Soft Brexit “one clear way” to avoid hard border - Coveney

The Foreign Affairs Minister said the British people did not vote to leave the customs union or the single market

The Minister for Foreign Affairs has warned that “history should not be rewritten” to suggest the Brexit referendum result demanded a UK exit from the EU customs union.

Simon Coveney was speaking to business leaders at a breakfast organised by the Northern Ireland Chamber of Commerce.

He called for a move towards a soft-Brexit whereby the UK remains in the single market and the customs union.

He said this was the “one clear way” to ensure there would be no customs border on the island of Ireland.

He said the British people did not vote to leave the customs union or the single market adding that history should not be rewritten to pretend that they did.

Northern Ireland Executive

Speaking later in the afternoon, Minister Coveney said formal talks aimed at reviving the north's power sharing Executive could get underway next week.

He met with parties in Belfast earlier in a bid to re-start the stalled negotiations.

Northern Ireland has been without a power-sharing government since January in the fallout of a renewable heating scandal.

Minister Coveney says restoring the institutions is an urgent priority – adding that the North needs a voice in order to deal with the ongoing issues surrounding Brexit:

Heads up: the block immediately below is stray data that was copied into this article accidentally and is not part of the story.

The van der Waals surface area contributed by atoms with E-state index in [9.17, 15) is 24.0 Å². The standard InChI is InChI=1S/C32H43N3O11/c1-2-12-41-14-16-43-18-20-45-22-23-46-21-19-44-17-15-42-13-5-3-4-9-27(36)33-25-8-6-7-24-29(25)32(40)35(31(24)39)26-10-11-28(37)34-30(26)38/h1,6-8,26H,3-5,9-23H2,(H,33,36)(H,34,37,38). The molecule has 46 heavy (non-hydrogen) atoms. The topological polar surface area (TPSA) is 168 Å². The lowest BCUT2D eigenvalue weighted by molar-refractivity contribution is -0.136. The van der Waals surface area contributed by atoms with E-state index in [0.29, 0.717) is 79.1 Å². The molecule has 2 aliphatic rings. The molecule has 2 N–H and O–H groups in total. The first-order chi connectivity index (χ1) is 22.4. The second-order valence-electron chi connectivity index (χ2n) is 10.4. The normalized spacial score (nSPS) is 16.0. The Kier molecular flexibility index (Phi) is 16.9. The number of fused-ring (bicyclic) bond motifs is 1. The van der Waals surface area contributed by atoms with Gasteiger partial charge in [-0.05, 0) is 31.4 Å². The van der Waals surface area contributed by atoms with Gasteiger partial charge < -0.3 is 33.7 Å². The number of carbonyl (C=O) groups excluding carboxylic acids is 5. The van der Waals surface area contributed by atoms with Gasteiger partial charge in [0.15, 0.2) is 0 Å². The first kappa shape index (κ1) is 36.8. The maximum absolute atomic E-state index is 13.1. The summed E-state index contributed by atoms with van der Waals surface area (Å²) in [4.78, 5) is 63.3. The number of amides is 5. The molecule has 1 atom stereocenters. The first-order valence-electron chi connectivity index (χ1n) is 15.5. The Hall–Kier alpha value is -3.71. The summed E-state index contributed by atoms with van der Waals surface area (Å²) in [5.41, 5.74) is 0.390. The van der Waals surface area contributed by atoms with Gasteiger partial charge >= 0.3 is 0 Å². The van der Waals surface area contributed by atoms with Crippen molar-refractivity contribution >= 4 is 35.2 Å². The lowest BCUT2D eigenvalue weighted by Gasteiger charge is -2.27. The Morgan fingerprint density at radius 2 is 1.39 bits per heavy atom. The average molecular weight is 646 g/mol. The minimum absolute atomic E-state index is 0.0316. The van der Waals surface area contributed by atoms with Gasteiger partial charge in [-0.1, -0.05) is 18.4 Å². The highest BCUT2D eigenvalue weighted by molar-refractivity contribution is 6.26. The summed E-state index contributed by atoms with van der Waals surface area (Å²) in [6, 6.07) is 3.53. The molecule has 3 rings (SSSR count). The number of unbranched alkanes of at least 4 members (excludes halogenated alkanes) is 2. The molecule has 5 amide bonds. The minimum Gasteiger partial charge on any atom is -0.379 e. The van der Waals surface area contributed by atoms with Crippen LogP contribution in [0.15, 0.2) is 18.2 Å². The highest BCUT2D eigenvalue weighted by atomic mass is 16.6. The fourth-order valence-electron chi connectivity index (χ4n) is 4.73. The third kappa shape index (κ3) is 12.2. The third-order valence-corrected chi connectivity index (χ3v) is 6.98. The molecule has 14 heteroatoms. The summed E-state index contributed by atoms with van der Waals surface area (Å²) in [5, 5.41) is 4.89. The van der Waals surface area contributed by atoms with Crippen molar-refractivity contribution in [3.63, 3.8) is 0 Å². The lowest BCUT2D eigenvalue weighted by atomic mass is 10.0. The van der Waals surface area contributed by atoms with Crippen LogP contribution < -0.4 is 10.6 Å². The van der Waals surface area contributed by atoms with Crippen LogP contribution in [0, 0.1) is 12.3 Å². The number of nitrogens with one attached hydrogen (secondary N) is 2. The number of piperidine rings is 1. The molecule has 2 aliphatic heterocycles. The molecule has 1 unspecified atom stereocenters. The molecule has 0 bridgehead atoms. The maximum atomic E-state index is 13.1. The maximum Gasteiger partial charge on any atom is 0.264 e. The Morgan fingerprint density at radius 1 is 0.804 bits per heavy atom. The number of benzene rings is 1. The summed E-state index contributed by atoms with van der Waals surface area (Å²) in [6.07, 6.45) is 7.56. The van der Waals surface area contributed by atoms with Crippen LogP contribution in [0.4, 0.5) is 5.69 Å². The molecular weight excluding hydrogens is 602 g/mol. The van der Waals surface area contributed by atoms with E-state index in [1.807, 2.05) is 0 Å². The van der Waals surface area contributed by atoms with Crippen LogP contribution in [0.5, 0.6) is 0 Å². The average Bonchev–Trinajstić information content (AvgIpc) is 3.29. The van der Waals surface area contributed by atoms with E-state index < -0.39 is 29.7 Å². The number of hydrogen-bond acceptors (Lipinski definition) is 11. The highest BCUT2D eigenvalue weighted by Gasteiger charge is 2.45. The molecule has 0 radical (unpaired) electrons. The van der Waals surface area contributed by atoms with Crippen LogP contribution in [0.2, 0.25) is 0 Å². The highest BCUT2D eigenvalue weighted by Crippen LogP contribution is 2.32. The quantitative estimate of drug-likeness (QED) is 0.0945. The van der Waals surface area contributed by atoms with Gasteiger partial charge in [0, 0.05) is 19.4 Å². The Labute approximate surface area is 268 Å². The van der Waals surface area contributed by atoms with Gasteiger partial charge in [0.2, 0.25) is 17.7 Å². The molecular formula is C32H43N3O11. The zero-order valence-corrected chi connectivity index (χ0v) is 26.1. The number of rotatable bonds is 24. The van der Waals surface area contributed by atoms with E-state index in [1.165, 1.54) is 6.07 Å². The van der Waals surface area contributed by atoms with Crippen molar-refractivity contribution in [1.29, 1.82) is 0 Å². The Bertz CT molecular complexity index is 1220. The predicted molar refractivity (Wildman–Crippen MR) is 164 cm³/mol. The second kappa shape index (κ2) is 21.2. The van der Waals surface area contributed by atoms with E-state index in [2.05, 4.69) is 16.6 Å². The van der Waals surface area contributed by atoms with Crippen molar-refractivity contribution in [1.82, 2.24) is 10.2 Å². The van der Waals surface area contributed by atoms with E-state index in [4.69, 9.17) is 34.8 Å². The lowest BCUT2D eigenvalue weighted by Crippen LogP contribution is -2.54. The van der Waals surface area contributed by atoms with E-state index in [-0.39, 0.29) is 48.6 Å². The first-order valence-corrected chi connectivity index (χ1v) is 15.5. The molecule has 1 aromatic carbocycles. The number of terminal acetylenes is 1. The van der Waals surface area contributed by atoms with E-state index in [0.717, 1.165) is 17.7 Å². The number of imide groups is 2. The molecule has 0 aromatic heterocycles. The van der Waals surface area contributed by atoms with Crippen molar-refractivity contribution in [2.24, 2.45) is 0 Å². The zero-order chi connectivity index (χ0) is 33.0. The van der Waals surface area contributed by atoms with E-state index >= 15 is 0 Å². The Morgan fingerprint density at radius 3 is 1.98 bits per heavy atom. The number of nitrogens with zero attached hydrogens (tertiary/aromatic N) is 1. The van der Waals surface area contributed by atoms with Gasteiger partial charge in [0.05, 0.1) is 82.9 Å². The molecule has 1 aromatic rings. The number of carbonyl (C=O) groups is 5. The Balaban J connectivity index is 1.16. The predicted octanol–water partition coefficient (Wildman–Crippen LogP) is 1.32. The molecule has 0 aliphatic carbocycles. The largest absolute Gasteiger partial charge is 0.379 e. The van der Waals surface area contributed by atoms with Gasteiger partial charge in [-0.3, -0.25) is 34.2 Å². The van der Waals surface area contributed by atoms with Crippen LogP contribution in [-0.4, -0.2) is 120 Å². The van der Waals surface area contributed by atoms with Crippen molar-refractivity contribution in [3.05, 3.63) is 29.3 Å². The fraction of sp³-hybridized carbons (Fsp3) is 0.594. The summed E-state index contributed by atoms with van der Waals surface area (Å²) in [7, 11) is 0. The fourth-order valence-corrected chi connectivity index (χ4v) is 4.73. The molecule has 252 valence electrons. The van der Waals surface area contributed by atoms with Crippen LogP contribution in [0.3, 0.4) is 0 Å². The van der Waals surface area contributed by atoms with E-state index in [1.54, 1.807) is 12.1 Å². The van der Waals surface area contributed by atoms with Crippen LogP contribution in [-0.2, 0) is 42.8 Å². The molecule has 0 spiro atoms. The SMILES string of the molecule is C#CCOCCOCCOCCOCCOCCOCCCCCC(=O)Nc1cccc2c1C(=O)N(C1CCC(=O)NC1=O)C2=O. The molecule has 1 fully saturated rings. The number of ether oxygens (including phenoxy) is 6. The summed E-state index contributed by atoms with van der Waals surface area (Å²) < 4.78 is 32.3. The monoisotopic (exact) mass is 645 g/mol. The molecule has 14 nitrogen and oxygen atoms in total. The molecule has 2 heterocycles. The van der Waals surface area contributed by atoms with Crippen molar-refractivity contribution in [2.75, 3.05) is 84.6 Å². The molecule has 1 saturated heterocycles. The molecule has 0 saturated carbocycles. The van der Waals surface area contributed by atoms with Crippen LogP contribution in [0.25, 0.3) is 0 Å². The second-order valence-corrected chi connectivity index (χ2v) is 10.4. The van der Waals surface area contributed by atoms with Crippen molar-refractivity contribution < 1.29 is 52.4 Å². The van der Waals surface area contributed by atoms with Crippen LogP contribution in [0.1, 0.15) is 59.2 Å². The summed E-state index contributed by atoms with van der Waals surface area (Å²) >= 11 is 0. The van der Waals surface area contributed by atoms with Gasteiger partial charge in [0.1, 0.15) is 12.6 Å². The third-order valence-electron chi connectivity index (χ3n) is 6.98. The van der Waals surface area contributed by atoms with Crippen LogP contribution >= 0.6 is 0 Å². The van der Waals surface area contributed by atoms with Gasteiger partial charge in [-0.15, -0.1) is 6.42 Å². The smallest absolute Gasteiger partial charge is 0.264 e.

“There are enough pressures at the moment in the context of Brexit negotiations and the many other challenges that we face together, without the ongoing absence of an assembly and an executive in Northern Ireland representing the interests of the people here,” he said.

Meanwhile the DUP leader Arlene Foster has moved to moved to clarify comments made by some of her party members relating to the negotiations.

It comes after members of her party tweeted this week saying devolution is dead, and that direct rule from London is almost inevitable.

Ms Foster this evening insisted that her party members still want to see Devolution – but are frustrated at the ongoing stalemate.